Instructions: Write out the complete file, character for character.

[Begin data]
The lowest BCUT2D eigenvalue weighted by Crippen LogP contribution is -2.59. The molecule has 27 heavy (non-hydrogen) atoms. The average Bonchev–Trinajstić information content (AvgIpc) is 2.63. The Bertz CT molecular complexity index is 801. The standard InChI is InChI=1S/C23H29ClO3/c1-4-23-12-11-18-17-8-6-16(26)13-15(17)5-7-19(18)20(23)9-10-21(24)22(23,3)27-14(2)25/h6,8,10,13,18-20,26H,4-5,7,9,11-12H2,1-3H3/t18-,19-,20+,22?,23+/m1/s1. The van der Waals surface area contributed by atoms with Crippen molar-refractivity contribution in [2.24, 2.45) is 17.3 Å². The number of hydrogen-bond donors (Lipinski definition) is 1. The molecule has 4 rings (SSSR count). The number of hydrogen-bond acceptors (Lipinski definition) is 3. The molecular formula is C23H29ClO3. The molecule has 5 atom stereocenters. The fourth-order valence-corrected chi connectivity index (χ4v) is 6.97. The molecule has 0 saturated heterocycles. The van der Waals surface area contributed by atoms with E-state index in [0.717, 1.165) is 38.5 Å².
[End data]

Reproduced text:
The lowest BCUT2D eigenvalue weighted by Crippen LogP contribution is -2.59. The molecule has 27 heavy (non-hydrogen) atoms. The average Bonchev–Trinajstić information content (AvgIpc) is 2.63. The Bertz CT molecular complexity index is 801. The standard InChI is InChI=1S/C23H29ClO3/c1-4-23-12-11-18-17-8-6-16(26)13-15(17)5-7-19(18)20(23)9-10-21(24)22(23,3)27-14(2)25/h6,8,10,13,18-20,26H,4-5,7,9,11-12H2,1-3H3/t18-,19-,20+,22?,23+/m1/s1. The van der Waals surface area contributed by atoms with Crippen molar-refractivity contribution in [2.24, 2.45) is 17.3 Å². The number of hydrogen-bond donors (Lipinski definition) is 1. The molecule has 4 rings (SSSR count). The number of hydrogen-bond acceptors (Lipinski definition) is 3. The molecular formula is C23H29ClO3. The molecule has 5 atom stereocenters. The fourth-order valence-corrected chi connectivity index (χ4v) is 6.97. The molecule has 0 saturated heterocycles. The van der Waals surface area contributed by atoms with E-state index in [0.717, 1.165) is 38.5 Å².